Within black Los Angeles, the Arkestra made specific cultural contributions. First and foremost, the collective operated as a community resource, appearing in parks, at schools, and monthly at the Immanuel United Church of Christ as part of a series of community outreach activities sponsored by the Reverend Edgar Edwards. When set against the growing economic dislocation of black life during the 1970s and 1980s, the Arkestra's insistence on providing a musical, cultural, and social home for its floating membership of more than two hundred professional and amateur musicians is all the more striking. The group offered a singular musical vision as well. The musicians associated with the project, in its various configurations, produced pioneering examples of avant-garde jazz at the same time that they performed works by a wide range of African American composers. At precisely the moment that desegregation and the renewed commodification of African American music were combining to drive black-owned radio stations under, the Arkestra exposed a multigenerational audience to compositions that literally could not be heard anywhere else.13Collaborations with writers, visual artists, filmmakers, and actors were a regular feature of the Arkestra's performative practice, and the ultimate improvisational vision of the group reflected the creative input of artists working across a wide range of genres. Finally, the collective struggled to control the processes of musical production and dissemination. "Many of the Arkestra's live concerts have been recorded," noted Tapscott, "but we have chosen not to release them until the proper deal is made."14 Carter concurred, adding, "I just never have gotten on to the idea of getting ten percent of something that is all mine."15 Tapscott generally regarded the recording of albums—in the absence of full creative control—as counterproductive to preserving and extending a community-oriented musical vision, a view that put him very much in line with avant-garde colleagues throughout the United States.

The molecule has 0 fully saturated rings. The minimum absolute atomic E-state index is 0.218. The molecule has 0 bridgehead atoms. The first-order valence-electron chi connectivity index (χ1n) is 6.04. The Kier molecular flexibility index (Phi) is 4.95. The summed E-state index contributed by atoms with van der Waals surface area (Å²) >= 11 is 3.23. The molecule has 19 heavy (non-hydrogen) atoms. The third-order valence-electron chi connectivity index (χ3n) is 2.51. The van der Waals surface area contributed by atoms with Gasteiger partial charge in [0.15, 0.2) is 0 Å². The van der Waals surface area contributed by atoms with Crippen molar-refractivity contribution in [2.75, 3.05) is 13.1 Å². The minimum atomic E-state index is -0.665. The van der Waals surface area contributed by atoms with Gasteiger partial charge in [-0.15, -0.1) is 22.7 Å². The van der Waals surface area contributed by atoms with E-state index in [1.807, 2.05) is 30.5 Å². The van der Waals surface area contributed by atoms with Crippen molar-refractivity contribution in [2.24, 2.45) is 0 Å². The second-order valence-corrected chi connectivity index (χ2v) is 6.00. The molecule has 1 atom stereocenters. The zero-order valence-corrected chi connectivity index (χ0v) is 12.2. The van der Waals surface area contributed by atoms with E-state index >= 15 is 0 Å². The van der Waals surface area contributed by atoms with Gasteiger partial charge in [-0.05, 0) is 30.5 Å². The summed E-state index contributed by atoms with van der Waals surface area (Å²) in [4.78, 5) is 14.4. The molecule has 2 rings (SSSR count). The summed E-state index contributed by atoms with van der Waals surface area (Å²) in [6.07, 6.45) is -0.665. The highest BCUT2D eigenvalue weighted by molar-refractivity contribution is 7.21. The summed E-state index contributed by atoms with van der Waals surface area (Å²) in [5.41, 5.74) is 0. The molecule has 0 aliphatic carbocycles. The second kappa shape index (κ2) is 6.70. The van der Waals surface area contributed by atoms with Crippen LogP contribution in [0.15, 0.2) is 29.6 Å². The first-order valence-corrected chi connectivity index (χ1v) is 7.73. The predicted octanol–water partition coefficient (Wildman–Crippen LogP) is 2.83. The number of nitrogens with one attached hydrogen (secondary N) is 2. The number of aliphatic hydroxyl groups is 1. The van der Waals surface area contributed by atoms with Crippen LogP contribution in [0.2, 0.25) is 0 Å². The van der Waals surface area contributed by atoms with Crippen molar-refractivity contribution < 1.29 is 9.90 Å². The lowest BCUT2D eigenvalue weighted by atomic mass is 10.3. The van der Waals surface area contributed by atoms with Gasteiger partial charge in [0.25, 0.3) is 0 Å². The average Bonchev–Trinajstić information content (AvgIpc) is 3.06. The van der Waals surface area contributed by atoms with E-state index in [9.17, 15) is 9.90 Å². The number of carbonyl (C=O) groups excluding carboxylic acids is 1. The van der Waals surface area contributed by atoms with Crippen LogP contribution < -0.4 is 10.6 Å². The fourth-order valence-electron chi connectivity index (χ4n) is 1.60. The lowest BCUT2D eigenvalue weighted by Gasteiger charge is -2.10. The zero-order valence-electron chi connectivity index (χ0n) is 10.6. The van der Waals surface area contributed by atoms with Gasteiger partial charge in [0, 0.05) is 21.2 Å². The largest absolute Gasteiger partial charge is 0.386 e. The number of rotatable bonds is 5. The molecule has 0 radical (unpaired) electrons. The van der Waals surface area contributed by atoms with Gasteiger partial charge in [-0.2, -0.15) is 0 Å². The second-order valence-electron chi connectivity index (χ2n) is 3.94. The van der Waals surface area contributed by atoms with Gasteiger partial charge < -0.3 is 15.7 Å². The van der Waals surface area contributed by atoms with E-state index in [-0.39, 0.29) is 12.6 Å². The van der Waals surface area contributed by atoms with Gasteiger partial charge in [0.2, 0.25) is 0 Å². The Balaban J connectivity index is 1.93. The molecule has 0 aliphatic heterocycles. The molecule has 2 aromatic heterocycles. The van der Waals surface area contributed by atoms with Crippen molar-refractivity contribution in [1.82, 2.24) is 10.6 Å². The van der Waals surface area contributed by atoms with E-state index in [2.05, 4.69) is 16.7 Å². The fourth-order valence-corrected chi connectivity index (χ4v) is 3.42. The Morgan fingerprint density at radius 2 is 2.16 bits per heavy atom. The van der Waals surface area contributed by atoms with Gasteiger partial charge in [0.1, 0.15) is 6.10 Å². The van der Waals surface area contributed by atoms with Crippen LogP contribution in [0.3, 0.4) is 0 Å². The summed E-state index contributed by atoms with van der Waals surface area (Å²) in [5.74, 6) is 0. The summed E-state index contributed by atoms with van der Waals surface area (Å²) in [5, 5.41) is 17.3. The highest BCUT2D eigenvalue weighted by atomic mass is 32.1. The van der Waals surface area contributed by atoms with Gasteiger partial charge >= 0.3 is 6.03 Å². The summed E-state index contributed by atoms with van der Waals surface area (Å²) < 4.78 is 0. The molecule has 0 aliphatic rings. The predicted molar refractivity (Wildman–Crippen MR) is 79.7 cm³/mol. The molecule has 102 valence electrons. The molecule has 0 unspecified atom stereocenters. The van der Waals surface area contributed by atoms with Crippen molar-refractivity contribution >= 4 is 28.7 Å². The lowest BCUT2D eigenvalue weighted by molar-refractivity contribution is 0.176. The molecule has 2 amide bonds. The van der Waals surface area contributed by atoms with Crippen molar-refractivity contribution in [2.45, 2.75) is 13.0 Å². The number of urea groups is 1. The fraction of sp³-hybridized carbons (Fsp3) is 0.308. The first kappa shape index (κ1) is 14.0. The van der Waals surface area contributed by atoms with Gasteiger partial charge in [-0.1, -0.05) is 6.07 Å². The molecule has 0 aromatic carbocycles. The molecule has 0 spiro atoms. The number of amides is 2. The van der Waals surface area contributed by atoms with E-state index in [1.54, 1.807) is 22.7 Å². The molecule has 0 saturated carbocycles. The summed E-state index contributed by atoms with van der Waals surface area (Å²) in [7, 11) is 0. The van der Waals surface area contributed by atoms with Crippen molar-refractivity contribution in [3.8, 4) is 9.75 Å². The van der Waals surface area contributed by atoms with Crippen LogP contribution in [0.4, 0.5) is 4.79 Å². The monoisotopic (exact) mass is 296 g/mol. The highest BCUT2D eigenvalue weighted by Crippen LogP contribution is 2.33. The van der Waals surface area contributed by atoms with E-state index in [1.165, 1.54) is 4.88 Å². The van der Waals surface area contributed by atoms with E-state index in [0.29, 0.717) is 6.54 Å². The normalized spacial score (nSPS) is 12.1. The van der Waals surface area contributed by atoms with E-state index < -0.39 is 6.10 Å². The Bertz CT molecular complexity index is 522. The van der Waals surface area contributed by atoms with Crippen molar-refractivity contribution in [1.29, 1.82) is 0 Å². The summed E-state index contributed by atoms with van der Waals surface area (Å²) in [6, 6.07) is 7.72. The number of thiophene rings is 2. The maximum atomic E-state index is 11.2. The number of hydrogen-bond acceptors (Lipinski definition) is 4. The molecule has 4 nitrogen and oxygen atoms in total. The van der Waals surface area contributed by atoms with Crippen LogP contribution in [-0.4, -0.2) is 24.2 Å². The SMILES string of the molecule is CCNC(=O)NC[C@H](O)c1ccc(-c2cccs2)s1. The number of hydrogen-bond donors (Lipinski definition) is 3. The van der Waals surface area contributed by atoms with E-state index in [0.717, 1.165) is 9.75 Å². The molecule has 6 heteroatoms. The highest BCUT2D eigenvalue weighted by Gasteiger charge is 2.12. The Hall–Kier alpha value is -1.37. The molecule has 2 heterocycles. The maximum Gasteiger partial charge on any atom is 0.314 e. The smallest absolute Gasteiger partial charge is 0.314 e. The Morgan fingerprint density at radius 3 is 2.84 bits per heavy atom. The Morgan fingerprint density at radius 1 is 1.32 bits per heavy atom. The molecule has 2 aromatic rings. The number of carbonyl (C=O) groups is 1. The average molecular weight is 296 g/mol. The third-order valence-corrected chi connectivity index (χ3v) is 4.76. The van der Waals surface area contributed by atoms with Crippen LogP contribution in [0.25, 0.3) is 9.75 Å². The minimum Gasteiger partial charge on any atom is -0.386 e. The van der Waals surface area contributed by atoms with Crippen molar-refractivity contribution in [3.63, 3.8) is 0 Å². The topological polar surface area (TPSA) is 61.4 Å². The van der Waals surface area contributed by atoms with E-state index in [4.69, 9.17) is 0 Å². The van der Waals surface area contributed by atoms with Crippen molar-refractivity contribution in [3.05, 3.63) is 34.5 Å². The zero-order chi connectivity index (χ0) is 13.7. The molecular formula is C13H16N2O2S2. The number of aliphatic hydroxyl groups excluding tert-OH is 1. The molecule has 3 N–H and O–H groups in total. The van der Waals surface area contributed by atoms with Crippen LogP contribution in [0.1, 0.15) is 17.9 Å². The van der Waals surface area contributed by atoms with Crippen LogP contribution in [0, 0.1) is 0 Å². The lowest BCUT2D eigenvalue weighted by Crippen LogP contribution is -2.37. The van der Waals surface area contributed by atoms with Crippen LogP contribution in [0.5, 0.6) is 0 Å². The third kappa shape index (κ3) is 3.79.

Without belaboring the association between free jazz and the Black Power movement, it is fair to say that a common thread of self-determination did emerge. The general influence of musicians can be seen in the release, mere weeks apart, of jazz albums—Kawaida and Seize the Time, respectivelyby political rivals the US organization and the Black Panther Party. The effort to produce records that would express the two groups' competing ideals of cultural and revolutionary nationalism suggests the need to include the activities of radical nationalist political organizations in a discussion of the dramatic, literary, and musical components of L.A. black arts activity during the 1960s and 1970s. Although we tend to regard the Black Arts Movement as the "cultural" counterpart of the Black Power movement, James Smethurst argues astutely that "one could just as easily say that Black Power was the political wing of the Black Arts Movement."16 Certainly, a view that proposes the "cultural" and "political" as connected, or equivalent in importance, can be found in the earliest iterations of Black Power. The program of Malcolm X's Organization of Afro-American Unity made repeated reference to the role of culture in producing revolutionary consciousness. Robert Williams's Radio Free Dixie broadcasts from Cuba combined updates on the freedom struggle in the American South with free jazz and the most political performers of soul music and R&B. And both Larry Neal and Askia Touré, two architects of the Black Arts Movement, were affiliated with the Revolutionary Action Movement.